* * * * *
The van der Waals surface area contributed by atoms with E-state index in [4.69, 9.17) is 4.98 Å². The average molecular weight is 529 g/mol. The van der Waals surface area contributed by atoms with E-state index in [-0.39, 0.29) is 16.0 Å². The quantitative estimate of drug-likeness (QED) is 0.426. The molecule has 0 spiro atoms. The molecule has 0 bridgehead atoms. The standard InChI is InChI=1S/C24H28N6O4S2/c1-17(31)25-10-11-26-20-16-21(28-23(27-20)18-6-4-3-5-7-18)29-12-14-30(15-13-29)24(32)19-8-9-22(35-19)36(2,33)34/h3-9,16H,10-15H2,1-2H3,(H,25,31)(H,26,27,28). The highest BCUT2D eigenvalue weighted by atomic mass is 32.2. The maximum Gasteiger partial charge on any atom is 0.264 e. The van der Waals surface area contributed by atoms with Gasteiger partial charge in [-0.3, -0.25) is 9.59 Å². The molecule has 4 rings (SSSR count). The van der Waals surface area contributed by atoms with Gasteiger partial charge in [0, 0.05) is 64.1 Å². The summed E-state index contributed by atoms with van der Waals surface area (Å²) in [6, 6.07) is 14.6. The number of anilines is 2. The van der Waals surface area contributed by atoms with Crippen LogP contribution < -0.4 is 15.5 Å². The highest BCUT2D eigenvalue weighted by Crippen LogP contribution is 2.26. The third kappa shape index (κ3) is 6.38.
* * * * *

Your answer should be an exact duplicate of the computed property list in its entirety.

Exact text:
The van der Waals surface area contributed by atoms with E-state index in [4.69, 9.17) is 4.98 Å². The average molecular weight is 529 g/mol. The van der Waals surface area contributed by atoms with E-state index in [-0.39, 0.29) is 16.0 Å². The quantitative estimate of drug-likeness (QED) is 0.426. The molecule has 0 spiro atoms. The molecule has 0 bridgehead atoms. The standard InChI is InChI=1S/C24H28N6O4S2/c1-17(31)25-10-11-26-20-16-21(28-23(27-20)18-6-4-3-5-7-18)29-12-14-30(15-13-29)24(32)19-8-9-22(35-19)36(2,33)34/h3-9,16H,10-15H2,1-2H3,(H,25,31)(H,26,27,28). The highest BCUT2D eigenvalue weighted by atomic mass is 32.2. The maximum Gasteiger partial charge on any atom is 0.264 e. The van der Waals surface area contributed by atoms with Gasteiger partial charge in [-0.3, -0.25) is 9.59 Å². The molecule has 4 rings (SSSR count). The van der Waals surface area contributed by atoms with Gasteiger partial charge in [0, 0.05) is 64.1 Å². The summed E-state index contributed by atoms with van der Waals surface area (Å²) in [6, 6.07) is 14.6. The number of anilines is 2. The van der Waals surface area contributed by atoms with Crippen LogP contribution < -0.4 is 15.5 Å². The highest BCUT2D eigenvalue weighted by Crippen LogP contribution is 2.26. The third kappa shape index (κ3) is 6.38.